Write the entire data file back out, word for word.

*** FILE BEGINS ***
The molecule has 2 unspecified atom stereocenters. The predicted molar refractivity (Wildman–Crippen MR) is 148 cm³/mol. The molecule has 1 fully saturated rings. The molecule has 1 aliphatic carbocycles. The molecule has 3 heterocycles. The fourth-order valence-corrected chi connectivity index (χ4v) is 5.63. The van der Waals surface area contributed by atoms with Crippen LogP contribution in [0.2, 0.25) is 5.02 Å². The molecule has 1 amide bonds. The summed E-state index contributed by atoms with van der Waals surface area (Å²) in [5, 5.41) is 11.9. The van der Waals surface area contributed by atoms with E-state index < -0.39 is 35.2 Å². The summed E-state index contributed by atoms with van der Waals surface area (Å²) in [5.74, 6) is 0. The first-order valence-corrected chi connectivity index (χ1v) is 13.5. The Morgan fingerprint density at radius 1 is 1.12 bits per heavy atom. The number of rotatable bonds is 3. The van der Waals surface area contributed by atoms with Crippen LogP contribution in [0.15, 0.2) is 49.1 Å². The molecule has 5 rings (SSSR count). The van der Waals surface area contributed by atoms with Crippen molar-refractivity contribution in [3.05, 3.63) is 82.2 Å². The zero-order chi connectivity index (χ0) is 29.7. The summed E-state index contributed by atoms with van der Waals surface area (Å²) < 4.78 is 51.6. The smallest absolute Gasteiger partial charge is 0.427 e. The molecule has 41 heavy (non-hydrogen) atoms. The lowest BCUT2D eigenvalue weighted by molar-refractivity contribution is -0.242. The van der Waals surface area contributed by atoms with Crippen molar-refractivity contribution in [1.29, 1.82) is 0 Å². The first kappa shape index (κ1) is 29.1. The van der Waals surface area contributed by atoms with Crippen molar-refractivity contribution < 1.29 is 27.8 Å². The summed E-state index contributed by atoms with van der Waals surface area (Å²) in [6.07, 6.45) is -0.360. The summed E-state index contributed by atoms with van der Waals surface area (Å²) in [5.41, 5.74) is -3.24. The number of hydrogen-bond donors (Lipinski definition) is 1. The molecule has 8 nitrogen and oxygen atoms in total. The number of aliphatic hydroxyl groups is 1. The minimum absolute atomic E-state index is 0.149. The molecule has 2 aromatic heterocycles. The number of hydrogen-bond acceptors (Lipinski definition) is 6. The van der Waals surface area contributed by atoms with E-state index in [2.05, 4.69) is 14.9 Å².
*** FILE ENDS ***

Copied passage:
The molecule has 2 unspecified atom stereocenters. The predicted molar refractivity (Wildman–Crippen MR) is 148 cm³/mol. The molecule has 1 fully saturated rings. The molecule has 1 aliphatic carbocycles. The molecule has 3 heterocycles. The fourth-order valence-corrected chi connectivity index (χ4v) is 5.63. The van der Waals surface area contributed by atoms with Crippen LogP contribution in [0.2, 0.25) is 5.02 Å². The molecule has 1 amide bonds. The summed E-state index contributed by atoms with van der Waals surface area (Å²) in [5, 5.41) is 11.9. The van der Waals surface area contributed by atoms with E-state index < -0.39 is 35.2 Å². The summed E-state index contributed by atoms with van der Waals surface area (Å²) in [5.74, 6) is 0. The first-order valence-corrected chi connectivity index (χ1v) is 13.5. The Morgan fingerprint density at radius 1 is 1.12 bits per heavy atom. The number of rotatable bonds is 3. The van der Waals surface area contributed by atoms with Crippen LogP contribution in [0.15, 0.2) is 49.1 Å². The molecule has 5 rings (SSSR count). The van der Waals surface area contributed by atoms with Crippen molar-refractivity contribution in [3.05, 3.63) is 82.2 Å². The zero-order chi connectivity index (χ0) is 29.7. The summed E-state index contributed by atoms with van der Waals surface area (Å²) < 4.78 is 51.6. The smallest absolute Gasteiger partial charge is 0.427 e. The molecule has 41 heavy (non-hydrogen) atoms. The lowest BCUT2D eigenvalue weighted by molar-refractivity contribution is -0.242. The van der Waals surface area contributed by atoms with Crippen molar-refractivity contribution in [1.29, 1.82) is 0 Å². The first kappa shape index (κ1) is 29.1. The van der Waals surface area contributed by atoms with Crippen molar-refractivity contribution < 1.29 is 27.8 Å². The summed E-state index contributed by atoms with van der Waals surface area (Å²) in [6.07, 6.45) is -0.360. The summed E-state index contributed by atoms with van der Waals surface area (Å²) in [5.41, 5.74) is -3.24. The number of hydrogen-bond donors (Lipinski definition) is 1. The molecule has 8 nitrogen and oxygen atoms in total. The number of aliphatic hydroxyl groups is 1. The minimum absolute atomic E-state index is 0.149. The molecule has 2 aromatic heterocycles. The number of hydrogen-bond acceptors (Lipinski definition) is 6. The van der Waals surface area contributed by atoms with E-state index in [2.05, 4.69) is 14.9 Å².